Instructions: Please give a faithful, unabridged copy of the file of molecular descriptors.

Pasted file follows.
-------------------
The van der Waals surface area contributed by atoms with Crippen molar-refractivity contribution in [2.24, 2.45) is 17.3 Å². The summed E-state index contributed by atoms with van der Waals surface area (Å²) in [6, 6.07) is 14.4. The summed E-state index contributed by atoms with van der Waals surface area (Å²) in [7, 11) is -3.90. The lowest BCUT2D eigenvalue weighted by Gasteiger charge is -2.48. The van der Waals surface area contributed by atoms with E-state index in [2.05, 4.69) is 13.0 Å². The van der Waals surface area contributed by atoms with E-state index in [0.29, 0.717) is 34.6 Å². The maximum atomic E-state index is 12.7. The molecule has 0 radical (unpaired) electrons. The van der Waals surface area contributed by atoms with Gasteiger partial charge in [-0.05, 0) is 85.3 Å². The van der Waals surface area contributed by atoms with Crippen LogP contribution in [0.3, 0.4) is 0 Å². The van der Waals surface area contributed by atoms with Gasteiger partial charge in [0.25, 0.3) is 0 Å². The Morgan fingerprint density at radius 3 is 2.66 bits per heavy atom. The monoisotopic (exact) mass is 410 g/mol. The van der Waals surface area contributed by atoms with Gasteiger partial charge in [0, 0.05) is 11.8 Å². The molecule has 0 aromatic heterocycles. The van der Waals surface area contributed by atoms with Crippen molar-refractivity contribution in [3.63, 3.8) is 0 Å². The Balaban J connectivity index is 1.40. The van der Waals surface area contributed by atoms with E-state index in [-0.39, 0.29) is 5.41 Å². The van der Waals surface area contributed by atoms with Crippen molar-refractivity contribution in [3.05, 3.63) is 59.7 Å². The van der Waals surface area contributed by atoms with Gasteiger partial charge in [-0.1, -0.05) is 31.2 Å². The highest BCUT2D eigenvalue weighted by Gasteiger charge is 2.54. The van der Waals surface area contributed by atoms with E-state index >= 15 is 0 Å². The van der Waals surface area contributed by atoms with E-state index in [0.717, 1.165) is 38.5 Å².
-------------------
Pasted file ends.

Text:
The van der Waals surface area contributed by atoms with Crippen molar-refractivity contribution in [2.24, 2.45) is 17.3 Å². The summed E-state index contributed by atoms with van der Waals surface area (Å²) in [6, 6.07) is 14.4. The summed E-state index contributed by atoms with van der Waals surface area (Å²) in [7, 11) is -3.90. The lowest BCUT2D eigenvalue weighted by Gasteiger charge is -2.48. The van der Waals surface area contributed by atoms with E-state index in [2.05, 4.69) is 13.0 Å². The van der Waals surface area contributed by atoms with E-state index in [0.29, 0.717) is 34.6 Å². The maximum atomic E-state index is 12.7. The molecule has 0 radical (unpaired) electrons. The van der Waals surface area contributed by atoms with Gasteiger partial charge in [-0.05, 0) is 85.3 Å². The van der Waals surface area contributed by atoms with Crippen LogP contribution in [0.3, 0.4) is 0 Å². The van der Waals surface area contributed by atoms with Gasteiger partial charge in [0.25, 0.3) is 0 Å². The Morgan fingerprint density at radius 3 is 2.66 bits per heavy atom. The monoisotopic (exact) mass is 410 g/mol. The van der Waals surface area contributed by atoms with Gasteiger partial charge in [0, 0.05) is 11.8 Å². The molecule has 0 aromatic heterocycles. The van der Waals surface area contributed by atoms with Crippen molar-refractivity contribution in [3.63, 3.8) is 0 Å². The Balaban J connectivity index is 1.40. The van der Waals surface area contributed by atoms with E-state index in [-0.39, 0.29) is 5.41 Å². The van der Waals surface area contributed by atoms with Crippen molar-refractivity contribution in [3.05, 3.63) is 59.7 Å². The van der Waals surface area contributed by atoms with Gasteiger partial charge in [-0.1, -0.05) is 31.2 Å². The highest BCUT2D eigenvalue weighted by Gasteiger charge is 2.54. The van der Waals surface area contributed by atoms with E-state index >= 15 is 0 Å². The van der Waals surface area contributed by atoms with E-state index in [0.717, 1.165) is 38.5 Å².